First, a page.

Joe Biden and Donald Trump

Election 2020: Market Outlook

To say that President Donald Trump and former Vice President Joe Biden have divergent plans for America is putting it mildly. As the election inches closer, investors are considering what impacts proposed policies may have on the financial markets.

Yet whichever way the presidential election goes, it is important to remember that the president alone does not decide which policies become law. That is the job of Congress—and very little can get done in Washington without the support of both chambers of Congress. When Congress can’t agree, the so-called “political gridlock” has historically been a positive for the stock market. Investors view gridlock as an indicator of the status quo, since the likelihood of the passage of any substantial laws that would be an existential threat to a given industry is lowered. So as investors consider policy proposals, it is equally as important to consider the congressional dynamic that might be in place.

Of course, policy and legislation alone don’t drive the market, and they certainly don’t account for external factors that may influence the market, such as Covid-19 surges or the potential for a contested election.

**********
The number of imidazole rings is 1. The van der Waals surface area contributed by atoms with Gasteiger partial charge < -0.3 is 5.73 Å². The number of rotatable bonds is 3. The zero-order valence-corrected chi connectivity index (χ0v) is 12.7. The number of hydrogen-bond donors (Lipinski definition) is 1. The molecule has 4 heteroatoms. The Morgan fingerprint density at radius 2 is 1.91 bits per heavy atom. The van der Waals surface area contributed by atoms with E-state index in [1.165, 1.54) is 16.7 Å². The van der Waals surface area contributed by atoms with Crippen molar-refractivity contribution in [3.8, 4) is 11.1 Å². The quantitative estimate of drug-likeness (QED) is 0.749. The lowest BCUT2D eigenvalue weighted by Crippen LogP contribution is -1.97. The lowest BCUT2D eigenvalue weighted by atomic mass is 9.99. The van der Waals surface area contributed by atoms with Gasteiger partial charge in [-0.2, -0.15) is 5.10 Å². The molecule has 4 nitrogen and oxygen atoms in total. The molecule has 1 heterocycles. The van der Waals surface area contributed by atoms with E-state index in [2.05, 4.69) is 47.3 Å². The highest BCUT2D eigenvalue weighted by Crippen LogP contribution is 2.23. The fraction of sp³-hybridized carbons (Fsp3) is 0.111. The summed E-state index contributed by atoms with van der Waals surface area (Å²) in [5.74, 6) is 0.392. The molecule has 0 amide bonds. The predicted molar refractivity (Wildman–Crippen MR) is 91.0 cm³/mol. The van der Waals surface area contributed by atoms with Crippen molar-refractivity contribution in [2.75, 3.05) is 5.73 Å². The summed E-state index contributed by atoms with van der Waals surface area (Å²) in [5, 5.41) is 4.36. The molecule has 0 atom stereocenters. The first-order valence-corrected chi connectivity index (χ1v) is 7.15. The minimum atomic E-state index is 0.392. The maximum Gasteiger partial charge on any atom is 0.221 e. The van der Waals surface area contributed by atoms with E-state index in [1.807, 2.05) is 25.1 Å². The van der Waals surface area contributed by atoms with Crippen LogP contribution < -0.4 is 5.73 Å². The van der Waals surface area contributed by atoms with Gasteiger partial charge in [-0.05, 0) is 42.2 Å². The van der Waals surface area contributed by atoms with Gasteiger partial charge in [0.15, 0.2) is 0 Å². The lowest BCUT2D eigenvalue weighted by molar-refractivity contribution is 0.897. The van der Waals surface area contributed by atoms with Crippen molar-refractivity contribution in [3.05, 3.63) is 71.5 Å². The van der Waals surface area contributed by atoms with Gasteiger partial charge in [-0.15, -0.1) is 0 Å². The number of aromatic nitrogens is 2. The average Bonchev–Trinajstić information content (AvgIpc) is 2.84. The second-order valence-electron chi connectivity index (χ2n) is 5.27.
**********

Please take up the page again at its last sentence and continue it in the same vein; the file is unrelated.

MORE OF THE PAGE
Here, seven ways the market may be affected—and the potential implications for investors. (To be clear, SoFi does not have a political position. What follows is meant for informational purposes only.)

Market Considerations: Covid-19

There is COVID-19’s impact on the voter psyche, and then there is COVID-19’s impact on the election process itself.

The number of mail-in and absentee ballots this year will far exceed historical averages, and counting these ballots will be time-consuming and may extend beyond Election Day in many states. Therefore, there may be no clear winner on November 3rd or even for days or weeks after Election Day. Markets do not like uncertainty, and if there is no clear winner on Election Day, it’s a good bet that the stock market will experience some short-term volatility.

Hopes of a V-shaped economic recovery have largely been replaced by fears of a K-shaped recovery, in which the recovery from the crisis takes two sharply divergent paths, significantly widening wealth and income inequality. This is highlighted by the fact that the stock market is back to record highs while the US economy is still deep in recession and only about half of Americans own stocks. The remedy to a K-shaped recovery could take many forms and could very well include changes to the tax code.

Market Considerations: Tax Policies

For investors, the possibility of additional tax cuts for US business and consumers may raise profit expectations for publicly traded companies while simultaneously acting as a headwind for US treasury bonds, which rely on taxes to fulfill interest payments.

The possibility of a hike in the corporate tax rate may cause investors to revise forward earnings forecasts, which could directly impact key valuation metrics such as the forward price-to-earnings ratio.

Market Considerations: Climate Change